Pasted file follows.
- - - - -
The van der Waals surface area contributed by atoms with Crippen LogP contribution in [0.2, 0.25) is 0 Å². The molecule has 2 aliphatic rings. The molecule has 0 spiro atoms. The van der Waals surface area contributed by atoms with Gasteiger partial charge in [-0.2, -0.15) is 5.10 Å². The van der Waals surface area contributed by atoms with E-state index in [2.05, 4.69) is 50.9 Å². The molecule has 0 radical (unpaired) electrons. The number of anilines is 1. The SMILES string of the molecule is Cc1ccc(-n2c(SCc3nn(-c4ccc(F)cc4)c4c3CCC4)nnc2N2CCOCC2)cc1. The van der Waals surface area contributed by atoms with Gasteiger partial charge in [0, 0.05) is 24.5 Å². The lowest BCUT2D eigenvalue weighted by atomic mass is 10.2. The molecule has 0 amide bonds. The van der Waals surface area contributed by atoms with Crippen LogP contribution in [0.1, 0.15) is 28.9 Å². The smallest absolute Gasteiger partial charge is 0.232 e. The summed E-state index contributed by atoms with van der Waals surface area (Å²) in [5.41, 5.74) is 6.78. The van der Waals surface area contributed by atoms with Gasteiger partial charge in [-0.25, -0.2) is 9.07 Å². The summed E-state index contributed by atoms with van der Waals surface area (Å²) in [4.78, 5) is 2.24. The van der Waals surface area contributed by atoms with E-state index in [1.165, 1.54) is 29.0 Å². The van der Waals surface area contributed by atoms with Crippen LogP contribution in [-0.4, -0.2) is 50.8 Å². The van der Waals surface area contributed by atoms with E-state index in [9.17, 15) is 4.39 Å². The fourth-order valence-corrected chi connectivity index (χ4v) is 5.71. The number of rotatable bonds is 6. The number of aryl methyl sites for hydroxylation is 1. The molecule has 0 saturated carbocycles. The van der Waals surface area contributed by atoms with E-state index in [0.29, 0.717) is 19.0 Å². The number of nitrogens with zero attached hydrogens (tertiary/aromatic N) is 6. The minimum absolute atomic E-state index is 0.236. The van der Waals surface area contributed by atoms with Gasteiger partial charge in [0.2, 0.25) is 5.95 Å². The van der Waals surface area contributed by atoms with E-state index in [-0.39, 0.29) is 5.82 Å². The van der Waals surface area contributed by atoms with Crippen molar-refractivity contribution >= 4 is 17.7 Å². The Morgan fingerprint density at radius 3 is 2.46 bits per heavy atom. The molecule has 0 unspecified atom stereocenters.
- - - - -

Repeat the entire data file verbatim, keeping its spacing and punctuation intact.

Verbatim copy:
The van der Waals surface area contributed by atoms with Crippen LogP contribution in [0.2, 0.25) is 0 Å². The molecule has 2 aliphatic rings. The molecule has 0 spiro atoms. The van der Waals surface area contributed by atoms with Gasteiger partial charge in [-0.2, -0.15) is 5.10 Å². The van der Waals surface area contributed by atoms with E-state index in [2.05, 4.69) is 50.9 Å². The molecule has 0 radical (unpaired) electrons. The number of anilines is 1. The SMILES string of the molecule is Cc1ccc(-n2c(SCc3nn(-c4ccc(F)cc4)c4c3CCC4)nnc2N2CCOCC2)cc1. The van der Waals surface area contributed by atoms with Gasteiger partial charge in [0, 0.05) is 24.5 Å². The lowest BCUT2D eigenvalue weighted by atomic mass is 10.2. The molecule has 0 amide bonds. The van der Waals surface area contributed by atoms with Crippen LogP contribution in [0.1, 0.15) is 28.9 Å². The smallest absolute Gasteiger partial charge is 0.232 e. The summed E-state index contributed by atoms with van der Waals surface area (Å²) in [5.41, 5.74) is 6.78. The van der Waals surface area contributed by atoms with Gasteiger partial charge in [-0.25, -0.2) is 9.07 Å². The summed E-state index contributed by atoms with van der Waals surface area (Å²) in [4.78, 5) is 2.24. The van der Waals surface area contributed by atoms with E-state index in [1.165, 1.54) is 29.0 Å². The van der Waals surface area contributed by atoms with Crippen LogP contribution in [-0.4, -0.2) is 50.8 Å². The van der Waals surface area contributed by atoms with E-state index in [9.17, 15) is 4.39 Å². The fourth-order valence-corrected chi connectivity index (χ4v) is 5.71. The number of rotatable bonds is 6. The number of aryl methyl sites for hydroxylation is 1. The molecule has 0 saturated carbocycles. The van der Waals surface area contributed by atoms with E-state index in [0.29, 0.717) is 19.0 Å². The number of nitrogens with zero attached hydrogens (tertiary/aromatic N) is 6. The minimum absolute atomic E-state index is 0.236. The van der Waals surface area contributed by atoms with Gasteiger partial charge in [0.2, 0.25) is 5.95 Å². The van der Waals surface area contributed by atoms with E-state index in [-0.39, 0.29) is 5.82 Å². The van der Waals surface area contributed by atoms with Crippen molar-refractivity contribution >= 4 is 17.7 Å². The Morgan fingerprint density at radius 3 is 2.46 bits per heavy atom. The molecule has 0 unspecified atom stereocenters.